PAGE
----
A custom AWS Lambda Runtime for Swift
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README.md

aws-lambda-swift

The goal of this project is to implement a custom AWS Lambda Runtime for the Swift programming language.

Step 1: Implement a lambda handler function

Examples/SquareNumber is an SPM package with a single, executable target that implements the lambda handler function. This package depends on the AWSLambdaSwift package which produces a library that contains the actual runtime. In the main.swift file of the SquareNumber executable we import the AWSLambdaSwift library, instantiate the Runtime class and then register our handler function. Finally, we start the runtime:

import AWSLambdaSwift

struct Event: Codable {
    let number: Double
}

struct Result: Codable {
    let result: Double
}

func squareNumber(event: Event, context: Context) -> Result {
    let squaredNumber = event.number * event.number
    return Result(result: squaredNumber)
}

let runtime = try Runtime()
runtime.registerLambda("squareNumber", handlerFunction: squareNumber)
try runtime.start()

The handler function takes two arguments: the event object which can be of any type that conforms to the Decodable protocol and the context object. It then processes the event and returns a result. The result can be of any type that conforms to the Encodable protocol.

Alternatively, you can also define a handler function which takes and returns a JSONDictionary. This type is just a typealias for the type Dictionary<String, Any>:

import AWSLambdaSwift

extension String: Error {}

func squareNumber(event: JSONDictionary, context: Context) throws -> JSONDictionary {
    guard let number = event["number"] as? Double else {
        throw "invalid event data"
    }

    let squaredNumber = number * number
    return ["result": squaredNumber]
}

let runtime = try Runtime()
runtime.registerLambda("squareNumber", handlerFunction: squareNumber)
try runtime.start()

Step 2: Build the lambda

AWS Lambdas run on Amazon Linux (see https://docs.aws.amazon.com/lambda/latest/dg/current-supported-versions.html). This means that we can't just run swift build on macOS because that will produce a macOS executable which doesn't run on Linux. Instead, I have used Docker to build the SquareNumber package. Execute the following command to build the SquareNumber package and bundle the executable in the lambda.zip file:

make package_lambda

Step 3: Build the layer

We now have a Linux executable. However, this executable dynamically links to the Swift standard library and a bunch of other shared libraries (Foundation, Grand Central Dispatch, Glibc, etc). Those libraries are not available on Amazon Linux. Thus, I created an AWS Lambda Layer which contains all of those shared libraries. The AWS Lambda can then reference this layer. This makes sure that we only have to upload the libraries once instead of every time we want to update the lambda. Run the following command to create a swift-lambda-runtime.zip file that contains the bootstrap file and the libraries for the layer:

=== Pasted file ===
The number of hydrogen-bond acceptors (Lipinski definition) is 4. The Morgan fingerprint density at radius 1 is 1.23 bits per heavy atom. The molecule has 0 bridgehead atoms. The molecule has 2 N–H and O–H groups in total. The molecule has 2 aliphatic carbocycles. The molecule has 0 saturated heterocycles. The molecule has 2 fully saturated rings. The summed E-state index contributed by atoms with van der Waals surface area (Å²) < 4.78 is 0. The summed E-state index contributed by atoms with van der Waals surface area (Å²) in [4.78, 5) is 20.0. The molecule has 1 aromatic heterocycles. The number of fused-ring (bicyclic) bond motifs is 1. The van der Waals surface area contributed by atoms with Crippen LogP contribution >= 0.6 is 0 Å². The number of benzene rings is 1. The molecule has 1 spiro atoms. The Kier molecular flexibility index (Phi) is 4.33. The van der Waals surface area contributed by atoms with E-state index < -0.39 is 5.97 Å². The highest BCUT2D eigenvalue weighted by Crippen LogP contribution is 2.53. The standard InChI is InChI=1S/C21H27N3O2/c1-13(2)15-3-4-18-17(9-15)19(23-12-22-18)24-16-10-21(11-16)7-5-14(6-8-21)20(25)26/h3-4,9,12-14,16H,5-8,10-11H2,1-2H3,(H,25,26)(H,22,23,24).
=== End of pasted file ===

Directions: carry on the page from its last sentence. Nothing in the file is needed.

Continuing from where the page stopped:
make package_layer

The bootstrap file is a simple shell script that launches the executable.

Step 4: Setup the layer on AWS

Create a new lambda layer in the AWS Management console using the swift-lambda-runtime.zip file:

Create a new layer

This might take a few minutes. Once the upload is done, the layer's ARN (Amazon Resource Name) is shown on the page. In the next step we will use this ARN to reference the layer from the lambda.

Step 5: Setup the lambda on AWS

First create a new lambda function in the AWS Management console and select "Use custom runtime in function code or layer":

Create a new lambda function

Next, select the lambda.zip file as the function package to upload and set the handler to "SquareNumber.squareNumber". The first part of the handler should be the same as the name of the executable. The second part of the handler should be the same as the name that has been used to register the lambda handler in the runtime (see Step 1):

Upload the function package and set the handler

Click on the "Layers" button and then on the "Add a layer" button. Reference the layer we have created in Step 4 using its ARN and click on the "Add" button:

Reference the layer from the lambda

Finally, click the "Save" button in the upper right corner in order to save these changes.

Step 6: Test the lambda

Now the lambda function is ready for testing. Click on "Select a test event" and then on "Configure test events". Configure a new test event like this:

Create a new test event

Then call the lambda function with the new test event by clicking on the "Test" button. You should see the following result:

Successful lambda execution result